The Voice of the Turtle debuted on Broadway at the Morosco Theatre on December 8, 1943, where the show ran until October 13, 1947, when it briefly transferred to the Martin Beck Theatre. On November 25, 1947, the play transferred once more to the Hudson Theatre, where it ran until its closing on January 3, 1948.[5] Altogether, The Voice of the Turtle ran for 1,557 performances, making it the fourth longest-running Broadway play at that time.[6] Written and staged by John William Van Druten, the show was produced by Alfred De Liagre, Jr., with Alexander Haas in charge of conducting and music arrangement. The opening night cast included Margaret Sullavan as Sally Middleton, Elliott Nugent as Bill Page, and Audrey Christie as Olive Lashbrooke.[3][5]

Off-Off Broadway

A revival of The Voice of the Turtle opened off-off-Broadway at the Blue Heron Arts Center in 2001 under the direction of Carl Forsman. Elizabeth Bunch was cast as Sally Middleton, with Nick Toren and Megan Byrne portraying the characters of Bill Page and Olive Lashbrooke, respectively.[1]

Critical Reception

Reviews of the original production praised it as "the most delightful comedy of the season" (New York Times) and "a romantic comedy that is at once witty, tender, and wise" (New York Herald Tribune).[7] Many critics highlighted the novelty of a play with only three actors, as well as Stewart Chaney's functional set.[8] Catholic leaders and conservative critics complained that the play "wrapp[ed] up its sexual immorality in sweetness" (Washington Post).[9] In contrast, one soldier, who was among the many service members given free tickets to The Voice of the Turtle during World War II, complained that the play was too tame, remarking, "the sergeants we know would've worn Miss Sullavan's lipstick down to the fabric in the first five minutes of the play."[10]

Theatre historian Jordan Schildcrout notes that reviews of the 2001 revival read the play in relation to the attacks of September 11, asserting that the play was about "finding hope for the future in a dark time."[11]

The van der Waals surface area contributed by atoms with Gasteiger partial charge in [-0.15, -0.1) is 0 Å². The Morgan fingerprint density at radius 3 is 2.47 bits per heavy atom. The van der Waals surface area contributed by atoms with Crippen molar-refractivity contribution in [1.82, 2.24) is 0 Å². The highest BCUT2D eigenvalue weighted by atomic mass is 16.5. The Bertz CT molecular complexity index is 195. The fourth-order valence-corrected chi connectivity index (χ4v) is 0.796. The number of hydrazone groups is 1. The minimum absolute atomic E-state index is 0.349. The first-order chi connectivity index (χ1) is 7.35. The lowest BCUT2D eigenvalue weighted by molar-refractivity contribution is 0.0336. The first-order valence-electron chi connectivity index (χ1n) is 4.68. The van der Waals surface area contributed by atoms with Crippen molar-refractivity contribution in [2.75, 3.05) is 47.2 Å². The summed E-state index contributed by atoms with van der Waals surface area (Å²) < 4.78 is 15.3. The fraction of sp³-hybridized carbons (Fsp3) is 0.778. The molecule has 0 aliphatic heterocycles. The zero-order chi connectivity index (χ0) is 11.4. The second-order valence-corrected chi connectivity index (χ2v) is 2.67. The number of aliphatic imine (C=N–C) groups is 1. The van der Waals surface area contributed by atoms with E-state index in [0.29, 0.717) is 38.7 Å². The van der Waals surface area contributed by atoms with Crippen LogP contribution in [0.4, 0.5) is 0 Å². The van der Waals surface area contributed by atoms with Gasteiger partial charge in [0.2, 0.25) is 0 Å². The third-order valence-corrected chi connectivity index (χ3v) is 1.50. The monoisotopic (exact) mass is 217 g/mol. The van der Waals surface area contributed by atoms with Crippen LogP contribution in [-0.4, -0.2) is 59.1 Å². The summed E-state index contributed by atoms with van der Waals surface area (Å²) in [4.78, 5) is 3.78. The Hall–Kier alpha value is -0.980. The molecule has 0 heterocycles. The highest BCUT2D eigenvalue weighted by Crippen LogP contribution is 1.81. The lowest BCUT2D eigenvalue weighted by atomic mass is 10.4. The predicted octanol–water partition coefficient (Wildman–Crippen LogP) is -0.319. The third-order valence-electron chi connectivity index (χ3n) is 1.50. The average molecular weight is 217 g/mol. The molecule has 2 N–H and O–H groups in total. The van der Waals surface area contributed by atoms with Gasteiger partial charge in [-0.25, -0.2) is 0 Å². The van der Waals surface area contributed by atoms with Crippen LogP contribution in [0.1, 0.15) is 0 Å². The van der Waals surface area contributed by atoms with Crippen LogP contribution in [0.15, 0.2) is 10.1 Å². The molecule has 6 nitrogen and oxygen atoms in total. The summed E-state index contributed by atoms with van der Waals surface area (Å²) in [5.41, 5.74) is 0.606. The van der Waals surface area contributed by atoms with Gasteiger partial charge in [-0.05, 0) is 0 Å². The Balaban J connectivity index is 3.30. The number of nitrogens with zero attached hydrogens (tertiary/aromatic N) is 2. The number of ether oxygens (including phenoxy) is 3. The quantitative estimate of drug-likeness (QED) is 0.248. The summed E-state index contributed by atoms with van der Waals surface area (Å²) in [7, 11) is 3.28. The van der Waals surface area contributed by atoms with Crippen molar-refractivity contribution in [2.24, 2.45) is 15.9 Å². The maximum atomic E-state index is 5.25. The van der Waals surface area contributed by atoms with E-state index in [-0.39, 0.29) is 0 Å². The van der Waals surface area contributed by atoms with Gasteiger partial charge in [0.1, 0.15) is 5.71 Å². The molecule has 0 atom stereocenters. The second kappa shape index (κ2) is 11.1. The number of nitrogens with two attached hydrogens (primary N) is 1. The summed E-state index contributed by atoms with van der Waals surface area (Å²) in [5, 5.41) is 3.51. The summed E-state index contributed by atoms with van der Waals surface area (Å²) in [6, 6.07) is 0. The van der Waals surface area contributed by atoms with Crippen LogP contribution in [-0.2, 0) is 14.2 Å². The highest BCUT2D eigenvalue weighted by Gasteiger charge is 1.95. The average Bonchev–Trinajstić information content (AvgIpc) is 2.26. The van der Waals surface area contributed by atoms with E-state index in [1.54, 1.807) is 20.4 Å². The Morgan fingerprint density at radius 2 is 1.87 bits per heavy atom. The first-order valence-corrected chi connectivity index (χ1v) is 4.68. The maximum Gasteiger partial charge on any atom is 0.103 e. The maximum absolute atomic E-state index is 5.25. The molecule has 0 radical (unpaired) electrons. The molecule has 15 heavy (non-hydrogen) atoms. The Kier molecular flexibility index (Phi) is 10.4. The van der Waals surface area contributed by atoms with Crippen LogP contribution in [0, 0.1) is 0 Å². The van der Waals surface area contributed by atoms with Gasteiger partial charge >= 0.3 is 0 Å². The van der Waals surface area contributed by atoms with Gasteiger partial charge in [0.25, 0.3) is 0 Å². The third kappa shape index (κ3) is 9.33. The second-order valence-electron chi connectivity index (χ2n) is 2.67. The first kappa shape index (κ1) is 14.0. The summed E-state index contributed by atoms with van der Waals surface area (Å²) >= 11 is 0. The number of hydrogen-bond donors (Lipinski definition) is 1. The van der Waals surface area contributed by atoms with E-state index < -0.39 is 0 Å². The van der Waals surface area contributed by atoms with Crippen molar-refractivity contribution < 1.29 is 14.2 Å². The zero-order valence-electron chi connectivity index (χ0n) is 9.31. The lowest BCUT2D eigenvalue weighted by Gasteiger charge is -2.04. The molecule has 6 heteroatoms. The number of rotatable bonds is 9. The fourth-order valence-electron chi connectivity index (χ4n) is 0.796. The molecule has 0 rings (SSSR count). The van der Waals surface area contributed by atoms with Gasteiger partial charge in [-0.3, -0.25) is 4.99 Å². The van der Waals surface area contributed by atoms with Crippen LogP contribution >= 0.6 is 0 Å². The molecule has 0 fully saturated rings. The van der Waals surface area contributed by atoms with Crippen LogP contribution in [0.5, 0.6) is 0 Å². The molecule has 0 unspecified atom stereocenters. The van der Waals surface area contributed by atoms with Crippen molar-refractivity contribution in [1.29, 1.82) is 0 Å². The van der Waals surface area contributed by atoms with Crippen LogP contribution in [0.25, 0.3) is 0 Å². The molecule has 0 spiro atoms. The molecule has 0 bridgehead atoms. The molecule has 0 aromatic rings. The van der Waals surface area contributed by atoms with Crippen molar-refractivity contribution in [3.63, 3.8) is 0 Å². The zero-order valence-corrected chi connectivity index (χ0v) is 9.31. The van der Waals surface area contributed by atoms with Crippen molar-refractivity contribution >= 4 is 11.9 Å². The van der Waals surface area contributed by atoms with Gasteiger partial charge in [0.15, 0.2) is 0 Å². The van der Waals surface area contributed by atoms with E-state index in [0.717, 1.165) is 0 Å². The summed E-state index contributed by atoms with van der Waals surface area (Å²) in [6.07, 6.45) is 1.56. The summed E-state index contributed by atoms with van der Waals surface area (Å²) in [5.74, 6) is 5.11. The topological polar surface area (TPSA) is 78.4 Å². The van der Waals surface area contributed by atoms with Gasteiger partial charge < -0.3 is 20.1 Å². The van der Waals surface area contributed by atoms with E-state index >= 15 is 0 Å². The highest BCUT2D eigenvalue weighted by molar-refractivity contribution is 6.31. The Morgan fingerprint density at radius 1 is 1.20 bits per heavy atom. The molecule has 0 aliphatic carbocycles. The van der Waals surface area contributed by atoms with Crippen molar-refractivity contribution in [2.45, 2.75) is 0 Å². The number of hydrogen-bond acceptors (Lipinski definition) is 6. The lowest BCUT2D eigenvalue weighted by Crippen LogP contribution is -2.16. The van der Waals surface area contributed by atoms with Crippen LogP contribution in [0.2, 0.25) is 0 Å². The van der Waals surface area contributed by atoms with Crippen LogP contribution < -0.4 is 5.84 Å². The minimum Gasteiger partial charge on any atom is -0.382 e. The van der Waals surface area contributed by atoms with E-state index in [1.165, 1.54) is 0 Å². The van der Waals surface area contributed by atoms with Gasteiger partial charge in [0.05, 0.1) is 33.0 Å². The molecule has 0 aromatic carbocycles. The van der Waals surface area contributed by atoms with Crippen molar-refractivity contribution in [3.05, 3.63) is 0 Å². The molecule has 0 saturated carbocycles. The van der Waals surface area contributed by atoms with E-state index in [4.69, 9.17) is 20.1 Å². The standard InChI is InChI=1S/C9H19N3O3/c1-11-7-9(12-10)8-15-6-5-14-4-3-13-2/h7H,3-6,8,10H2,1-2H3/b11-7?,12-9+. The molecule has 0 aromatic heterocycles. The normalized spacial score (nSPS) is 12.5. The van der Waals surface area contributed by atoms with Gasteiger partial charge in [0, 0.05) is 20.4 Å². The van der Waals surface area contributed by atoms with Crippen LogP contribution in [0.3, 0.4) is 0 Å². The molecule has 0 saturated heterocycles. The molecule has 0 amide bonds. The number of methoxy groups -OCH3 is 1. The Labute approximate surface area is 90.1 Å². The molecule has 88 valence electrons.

1. ^ a b c d e Weber, Bruce (2001-09-14). "Theater Review; A Play Outside the Mainstream of Its Time and Ours". The New York Times. Retrieved .
  2. ^ a b c d e f Gilpin, Donald (2005-08-17). "Princeton Summer Theater Plucks an Old Chestnut From the '40s; "Voice of the Turtle" Wraps Up 2005 Season in a Romantic Mode". Vol. LIX, No. 33. Town Topics. Retrieved .
  3. ^ a b c d Klein, Alvin (1996-07-14). "Theater; Boy Meets Girl Again In a Retro Romance". The New York Times. Retrieved .
  4. ^ Hernandez, Ernio (2008-05-28). "Long Runs on Broadway". Celebrity Buzz: Insider Info. Playbill. Archived from the original on April 20, 2009. Retrieved .
  5. ^ a b "Internet Broadway Database: The Voice of the Turtle Production Credits". Internet Broadway Database. The Broadway League. 2008. Retrieved .
  6. ^ Schildcrout, Jordan (2019). In the Long Run: A Cultural History of Broadway's Hit Plays. New York and London: Routledge. p. 73. ISBN 978-0367210908.
  7. ^ Schildcrout, p. 66.
  8. ^ Schildcrout, p. 67-68.
  9. ^ Schildcrout, p 70.
  10. ^ Schildcrout, p. 72.
  11. ^ Schildcrout, p. 74.

External links

  This article uses material from the Wikipedia page available here. It is released under the Creative Commons Attribution-Share-Alike License 3.0.



Music Scenes